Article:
It just so happened that the National Sea Grant Program director, the late Ned Ostenso, was a coxswain in the boat Espeseth rowed during his days at the University of Wisconsin.
“’He’s really busy, he wouldn’t have time,’” Espeseth recalled being told.
“I said, ‘Just call him and tell him Bob Espeseth is here.’ So he did and Ned said, ‘Bring him on up!’”
Ostesno encouraged Espeseth and Peterson and explained how anxious he was to get Illinois and Indiana onboard, but he warned that it would be a long process.
How right he was.
Their first application in 1981 was turned down for not having a strong research component and because the two universities, Purdue and Illinois, weren’t very supportive of the Sea Grant mission. It wasn’t until 1982 that IISG finally got approved as a marine extension project.
Yet, there was still some uncertainty about the focus and direction of the program.
Initially the emphasis was on aquaculture, recreation and shoreline tourism—topics that were not as popular with other Sea Grants. IISG really took off once it added more research-focused areas like invasive species, water quality and pollutants.
The outreach staff grew from a single specialist to a team of over 20, located at universities and agencies in the two states. In 1997, IISG was awarded College Program status by the U.S. Department of Commerce.
Espeseth smiled as he thought back to those early days.
“I just talked to Jim Peterson the other day and he said laughing, ‘Yeah, that was really a shot in the dark!’ But at the behest of our compatriot up there in Michigan, that’s how it got started.”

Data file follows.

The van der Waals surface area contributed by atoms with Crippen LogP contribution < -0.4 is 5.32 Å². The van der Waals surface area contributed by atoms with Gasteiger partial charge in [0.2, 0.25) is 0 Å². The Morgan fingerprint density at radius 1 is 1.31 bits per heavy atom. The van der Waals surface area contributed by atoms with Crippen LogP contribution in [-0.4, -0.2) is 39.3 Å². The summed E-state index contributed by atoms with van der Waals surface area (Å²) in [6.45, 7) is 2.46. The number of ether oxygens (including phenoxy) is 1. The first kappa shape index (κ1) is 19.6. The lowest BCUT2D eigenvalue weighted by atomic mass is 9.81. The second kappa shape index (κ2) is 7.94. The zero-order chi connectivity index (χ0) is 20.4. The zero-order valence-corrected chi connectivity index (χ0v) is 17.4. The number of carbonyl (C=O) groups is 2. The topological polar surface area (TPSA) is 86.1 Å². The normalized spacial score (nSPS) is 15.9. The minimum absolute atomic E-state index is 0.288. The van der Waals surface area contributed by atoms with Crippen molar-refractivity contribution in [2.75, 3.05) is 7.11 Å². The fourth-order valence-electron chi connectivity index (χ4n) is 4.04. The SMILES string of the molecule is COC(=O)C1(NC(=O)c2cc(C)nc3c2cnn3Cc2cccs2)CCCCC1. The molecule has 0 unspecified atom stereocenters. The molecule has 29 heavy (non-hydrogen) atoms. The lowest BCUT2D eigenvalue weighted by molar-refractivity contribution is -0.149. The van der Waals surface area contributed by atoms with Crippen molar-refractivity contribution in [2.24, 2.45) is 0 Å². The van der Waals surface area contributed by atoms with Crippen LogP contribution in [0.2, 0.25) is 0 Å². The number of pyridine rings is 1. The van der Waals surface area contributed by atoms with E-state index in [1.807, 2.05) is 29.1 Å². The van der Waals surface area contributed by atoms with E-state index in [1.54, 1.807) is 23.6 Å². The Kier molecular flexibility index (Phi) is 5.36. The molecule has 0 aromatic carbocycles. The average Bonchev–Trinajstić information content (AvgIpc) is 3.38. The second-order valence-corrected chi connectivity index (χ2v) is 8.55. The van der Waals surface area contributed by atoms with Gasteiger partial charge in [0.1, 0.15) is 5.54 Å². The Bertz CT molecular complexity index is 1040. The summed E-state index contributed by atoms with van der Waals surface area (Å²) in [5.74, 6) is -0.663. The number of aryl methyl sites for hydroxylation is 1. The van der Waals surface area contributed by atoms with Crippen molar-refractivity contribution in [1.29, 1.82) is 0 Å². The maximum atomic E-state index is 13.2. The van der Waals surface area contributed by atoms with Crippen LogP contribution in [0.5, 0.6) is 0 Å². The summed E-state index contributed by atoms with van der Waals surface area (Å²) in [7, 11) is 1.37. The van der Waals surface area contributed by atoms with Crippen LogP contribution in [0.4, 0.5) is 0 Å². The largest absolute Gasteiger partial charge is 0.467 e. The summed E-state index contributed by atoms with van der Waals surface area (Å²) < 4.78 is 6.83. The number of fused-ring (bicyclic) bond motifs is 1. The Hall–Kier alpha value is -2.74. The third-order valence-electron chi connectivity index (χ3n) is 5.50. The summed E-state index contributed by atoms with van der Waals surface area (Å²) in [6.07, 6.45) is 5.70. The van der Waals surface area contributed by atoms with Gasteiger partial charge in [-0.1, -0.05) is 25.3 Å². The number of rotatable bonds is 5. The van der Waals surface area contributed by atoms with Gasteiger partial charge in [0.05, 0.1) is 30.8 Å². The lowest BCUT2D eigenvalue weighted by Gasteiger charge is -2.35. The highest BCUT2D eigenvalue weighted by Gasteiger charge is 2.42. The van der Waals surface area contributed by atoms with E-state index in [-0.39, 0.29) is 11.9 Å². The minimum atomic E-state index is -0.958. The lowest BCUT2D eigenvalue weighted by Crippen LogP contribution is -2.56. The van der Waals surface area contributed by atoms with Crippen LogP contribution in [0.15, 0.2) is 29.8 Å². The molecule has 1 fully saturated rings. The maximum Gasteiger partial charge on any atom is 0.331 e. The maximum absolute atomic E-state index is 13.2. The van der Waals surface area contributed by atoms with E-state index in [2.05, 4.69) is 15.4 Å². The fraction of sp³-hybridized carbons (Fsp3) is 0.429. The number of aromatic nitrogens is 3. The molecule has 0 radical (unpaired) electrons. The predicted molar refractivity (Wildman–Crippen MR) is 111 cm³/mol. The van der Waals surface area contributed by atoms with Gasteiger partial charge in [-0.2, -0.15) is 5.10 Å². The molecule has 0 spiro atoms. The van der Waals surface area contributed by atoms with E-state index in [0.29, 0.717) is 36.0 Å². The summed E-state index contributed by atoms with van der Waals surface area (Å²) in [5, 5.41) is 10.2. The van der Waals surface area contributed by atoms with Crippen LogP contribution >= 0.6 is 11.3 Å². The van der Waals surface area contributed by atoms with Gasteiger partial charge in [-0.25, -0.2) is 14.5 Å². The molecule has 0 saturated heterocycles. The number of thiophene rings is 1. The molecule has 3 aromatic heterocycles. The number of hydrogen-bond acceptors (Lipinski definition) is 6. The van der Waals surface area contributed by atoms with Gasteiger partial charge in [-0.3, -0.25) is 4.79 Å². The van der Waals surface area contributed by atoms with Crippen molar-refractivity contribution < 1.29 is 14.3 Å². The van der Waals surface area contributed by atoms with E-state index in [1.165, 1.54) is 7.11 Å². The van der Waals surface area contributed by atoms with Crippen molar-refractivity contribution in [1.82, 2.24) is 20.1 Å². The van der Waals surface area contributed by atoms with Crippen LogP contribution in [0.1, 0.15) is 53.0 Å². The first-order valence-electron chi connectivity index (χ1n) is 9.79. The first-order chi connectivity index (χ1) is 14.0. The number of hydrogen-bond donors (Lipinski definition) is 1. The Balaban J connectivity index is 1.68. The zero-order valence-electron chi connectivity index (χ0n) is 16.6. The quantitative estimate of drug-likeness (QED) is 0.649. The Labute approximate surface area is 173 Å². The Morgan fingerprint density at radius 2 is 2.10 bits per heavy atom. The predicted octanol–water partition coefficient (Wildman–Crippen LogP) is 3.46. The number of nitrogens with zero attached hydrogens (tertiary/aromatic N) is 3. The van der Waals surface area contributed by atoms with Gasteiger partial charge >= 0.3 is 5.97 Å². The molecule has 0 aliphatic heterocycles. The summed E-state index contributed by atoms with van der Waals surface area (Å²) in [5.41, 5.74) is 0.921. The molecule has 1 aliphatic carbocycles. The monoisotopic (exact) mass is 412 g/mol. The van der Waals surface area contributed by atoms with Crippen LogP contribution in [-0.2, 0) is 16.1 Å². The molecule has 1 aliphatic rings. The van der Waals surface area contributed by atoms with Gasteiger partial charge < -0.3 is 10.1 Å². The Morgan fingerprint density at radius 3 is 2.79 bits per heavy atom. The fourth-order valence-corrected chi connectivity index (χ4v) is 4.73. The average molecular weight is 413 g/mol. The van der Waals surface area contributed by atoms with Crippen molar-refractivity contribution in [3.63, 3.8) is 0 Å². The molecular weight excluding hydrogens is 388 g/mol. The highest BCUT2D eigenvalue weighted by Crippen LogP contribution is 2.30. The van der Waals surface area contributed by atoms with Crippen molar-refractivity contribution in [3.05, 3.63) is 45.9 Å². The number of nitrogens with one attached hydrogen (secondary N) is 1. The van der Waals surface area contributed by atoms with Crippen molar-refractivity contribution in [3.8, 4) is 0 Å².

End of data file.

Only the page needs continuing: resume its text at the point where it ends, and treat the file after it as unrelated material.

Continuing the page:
Staff members from 20 different Sea Grant programs across the U.S. attended two Sea Grant Academy sessions this year (one week in April, and one in October). The academy was developed to give Sea Grant employees valuable training and professional development information in a variety of fields, benefiting their work and the work of all Sea Grant programs at large.
Five staff members from Illinois-Indiana Sea Grant were able to attend, and participated in sessions ranging from the history of Sea Grant to project design and evaluation, social science training, time management, communicating the importance of ocean science to various audiences, and much more.
IISG’s Danielle Hilbrich, Greg Hitzroth, Kristin TePas, Kara Salazar, and Sarah Zack were among the more than 40 Sea Grant professionals who completed both weeks of training and graduated from Sea Grant Academy with new information and skills to bring to their work protecting the Great Lakes.
“Sea Grant Academy was a really unique opportunity to meet people from around the country that are working on the same issues we are,” said Sarah. “I thought that it was a great way to foster both partnerships between programs and friendships between specialists. I really enjoyed meeting all the attendees and hearing all about the great work they’re doing.”
And Kristin TePas wrote, “It was a great opportunity to connect with other Sea Grant specialists from around the country. Also, hosting the meeting in Duluth provided a great opportunity to showcase our freshwater coast and the issues surrounding the Great Lakes.”
To learn more about the National Sea Grant program and the work being done to protect America’s coastal resources, visit the NOAA Sea Grant webpage.